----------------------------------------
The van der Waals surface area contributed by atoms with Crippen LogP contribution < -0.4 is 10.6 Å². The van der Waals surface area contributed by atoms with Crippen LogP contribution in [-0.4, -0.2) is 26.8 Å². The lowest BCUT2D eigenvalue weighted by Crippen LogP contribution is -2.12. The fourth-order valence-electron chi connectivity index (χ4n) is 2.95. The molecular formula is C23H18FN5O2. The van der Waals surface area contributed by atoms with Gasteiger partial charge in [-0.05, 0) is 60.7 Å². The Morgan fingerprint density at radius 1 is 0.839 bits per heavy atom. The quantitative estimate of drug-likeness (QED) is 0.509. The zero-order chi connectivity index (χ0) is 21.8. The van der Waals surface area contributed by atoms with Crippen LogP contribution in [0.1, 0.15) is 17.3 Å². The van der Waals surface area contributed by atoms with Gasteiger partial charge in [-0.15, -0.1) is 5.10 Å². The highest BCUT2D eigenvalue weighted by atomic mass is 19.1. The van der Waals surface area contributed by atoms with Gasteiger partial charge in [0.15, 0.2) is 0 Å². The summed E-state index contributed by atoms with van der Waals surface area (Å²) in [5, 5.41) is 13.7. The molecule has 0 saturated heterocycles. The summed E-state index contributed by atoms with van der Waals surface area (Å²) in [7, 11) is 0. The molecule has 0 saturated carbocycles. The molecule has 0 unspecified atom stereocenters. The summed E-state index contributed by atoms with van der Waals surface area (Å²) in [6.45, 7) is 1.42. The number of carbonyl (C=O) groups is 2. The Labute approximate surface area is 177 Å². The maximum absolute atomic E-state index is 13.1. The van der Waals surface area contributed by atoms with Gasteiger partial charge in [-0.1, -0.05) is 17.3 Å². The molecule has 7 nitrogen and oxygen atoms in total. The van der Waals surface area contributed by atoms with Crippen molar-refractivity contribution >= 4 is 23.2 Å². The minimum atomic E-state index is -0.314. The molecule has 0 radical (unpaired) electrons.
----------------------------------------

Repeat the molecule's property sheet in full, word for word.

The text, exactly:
The van der Waals surface area contributed by atoms with Crippen LogP contribution < -0.4 is 10.6 Å². The van der Waals surface area contributed by atoms with Crippen LogP contribution in [-0.4, -0.2) is 26.8 Å². The lowest BCUT2D eigenvalue weighted by Crippen LogP contribution is -2.12. The fourth-order valence-electron chi connectivity index (χ4n) is 2.95. The molecular formula is C23H18FN5O2. The van der Waals surface area contributed by atoms with Gasteiger partial charge in [-0.05, 0) is 60.7 Å². The Morgan fingerprint density at radius 1 is 0.839 bits per heavy atom. The quantitative estimate of drug-likeness (QED) is 0.509. The zero-order chi connectivity index (χ0) is 21.8. The van der Waals surface area contributed by atoms with Crippen LogP contribution in [0.1, 0.15) is 17.3 Å². The van der Waals surface area contributed by atoms with Gasteiger partial charge in [-0.15, -0.1) is 5.10 Å². The highest BCUT2D eigenvalue weighted by atomic mass is 19.1. The van der Waals surface area contributed by atoms with Gasteiger partial charge in [0.15, 0.2) is 0 Å². The summed E-state index contributed by atoms with van der Waals surface area (Å²) in [5, 5.41) is 13.7. The molecule has 0 saturated heterocycles. The summed E-state index contributed by atoms with van der Waals surface area (Å²) in [7, 11) is 0. The molecule has 0 saturated carbocycles. The molecule has 0 unspecified atom stereocenters. The summed E-state index contributed by atoms with van der Waals surface area (Å²) in [6.45, 7) is 1.42. The number of carbonyl (C=O) groups is 2. The Labute approximate surface area is 177 Å². The maximum absolute atomic E-state index is 13.1. The van der Waals surface area contributed by atoms with Gasteiger partial charge in [-0.1, -0.05) is 17.3 Å². The molecule has 7 nitrogen and oxygen atoms in total. The van der Waals surface area contributed by atoms with Crippen molar-refractivity contribution >= 4 is 23.2 Å². The minimum atomic E-state index is -0.314. The molecule has 0 radical (unpaired) electrons.